I’ve been a believer in Myers-Briggs Type Indicator (MBTI) for many years. I went through a certification course about 18 years ago when I was in training for an organizational change management certification. Over time I learned to be pretty good at assessing someone’s type preference just by observing and listening to them for a relatively short time. I’ve found this exercise to be very useful for several reasons:
- It gives you a conscious reason to really focus on people – intensive listening and observing to decode personality type preferences is a valuable skill that better sensitizes you to where people are coming from and their preferred thinking and communication styles.
- Once you’ve figured out their MBTI preferences, you have insights into why they may enjoy working the process more than they value getting to a result, or vice versa, and into other preferences they bring to their work.
- Once you’ve figured out their MBTI preferences, you’ve gained insights into how to most effectively communicate with them.
Anyway, be that as it may, with thanks to the Cognitive Edge blog, and in turn to Richard Oliver’s blog, I was just made aware of Typealyzer that purports to determine a blog author’s MBTI preferences by scanning their blog. Seemed intriguing, so just for chuckles, I pointed Typealyzer at my blog and it came up with:
INTJ – The Scientists
The long-range thinking and individualistic type. They are especially good at looking at almost anything and figuring out a way of improving it – often with a highly creative and imaginative touch. They are intellectually curious and daring, but might be physically hesitant to try new things. The Scientists enjoy theoretical work that allows them to use their strong minds and bold creativity. Since they tend to be so abstract and theoretical in their communication they often have a problem communicating their visions to other people and need to learn patience and use concrete examples. Since they are extremely good at concentrating they often have no trouble working alone.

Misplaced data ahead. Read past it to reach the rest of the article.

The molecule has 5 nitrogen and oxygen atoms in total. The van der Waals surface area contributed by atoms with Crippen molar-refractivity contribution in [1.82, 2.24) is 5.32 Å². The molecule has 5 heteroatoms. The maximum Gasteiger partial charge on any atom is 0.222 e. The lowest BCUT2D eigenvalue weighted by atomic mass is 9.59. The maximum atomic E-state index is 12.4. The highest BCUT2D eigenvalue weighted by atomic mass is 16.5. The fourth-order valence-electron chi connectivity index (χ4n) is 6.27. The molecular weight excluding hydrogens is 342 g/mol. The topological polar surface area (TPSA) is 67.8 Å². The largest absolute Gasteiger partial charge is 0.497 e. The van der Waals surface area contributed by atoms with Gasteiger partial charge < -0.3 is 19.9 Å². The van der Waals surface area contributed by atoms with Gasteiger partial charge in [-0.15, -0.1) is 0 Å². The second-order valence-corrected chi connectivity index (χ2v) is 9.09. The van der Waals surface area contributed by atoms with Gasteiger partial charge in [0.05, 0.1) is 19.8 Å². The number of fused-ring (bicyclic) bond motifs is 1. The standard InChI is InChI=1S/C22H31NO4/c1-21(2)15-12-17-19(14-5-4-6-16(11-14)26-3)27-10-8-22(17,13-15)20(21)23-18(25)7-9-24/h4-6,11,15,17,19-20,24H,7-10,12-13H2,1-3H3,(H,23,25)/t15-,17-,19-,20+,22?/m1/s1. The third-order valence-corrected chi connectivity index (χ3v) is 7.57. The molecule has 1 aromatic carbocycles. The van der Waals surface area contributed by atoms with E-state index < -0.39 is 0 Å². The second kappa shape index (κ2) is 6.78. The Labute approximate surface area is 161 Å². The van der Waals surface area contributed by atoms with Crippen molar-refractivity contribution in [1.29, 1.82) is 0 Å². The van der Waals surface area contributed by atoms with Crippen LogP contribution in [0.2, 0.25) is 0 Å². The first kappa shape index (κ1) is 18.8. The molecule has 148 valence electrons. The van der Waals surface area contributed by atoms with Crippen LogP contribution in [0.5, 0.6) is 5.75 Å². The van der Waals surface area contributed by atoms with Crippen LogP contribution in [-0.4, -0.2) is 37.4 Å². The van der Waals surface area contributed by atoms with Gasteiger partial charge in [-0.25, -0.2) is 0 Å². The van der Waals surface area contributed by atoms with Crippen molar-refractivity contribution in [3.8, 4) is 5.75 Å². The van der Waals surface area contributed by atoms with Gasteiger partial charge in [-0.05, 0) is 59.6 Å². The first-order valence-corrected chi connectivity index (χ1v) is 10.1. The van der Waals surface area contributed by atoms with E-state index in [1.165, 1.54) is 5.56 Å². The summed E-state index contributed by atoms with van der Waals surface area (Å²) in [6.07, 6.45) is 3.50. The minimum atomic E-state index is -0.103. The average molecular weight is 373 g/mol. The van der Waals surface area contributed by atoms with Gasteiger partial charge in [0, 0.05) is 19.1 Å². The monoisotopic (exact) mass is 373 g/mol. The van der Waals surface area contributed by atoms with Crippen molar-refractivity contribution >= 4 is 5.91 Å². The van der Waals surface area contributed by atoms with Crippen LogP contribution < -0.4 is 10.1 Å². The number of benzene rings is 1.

For good or bad, the conclusion that I’m INTJ is spot on! This was how I tested years ago when I took the “official” test. It’s also how I’ve tested several times since then when I’ve re-tested through various web sites.
Not really sure how significant this is, but I do find it interesting (and perhaps not surprising) that one’s blog writing reflects one’s MBTI personality type. I guess that next time I want to comment on a bloggers post, I will first scan their blog to determine how to frame my comment for maximum impact!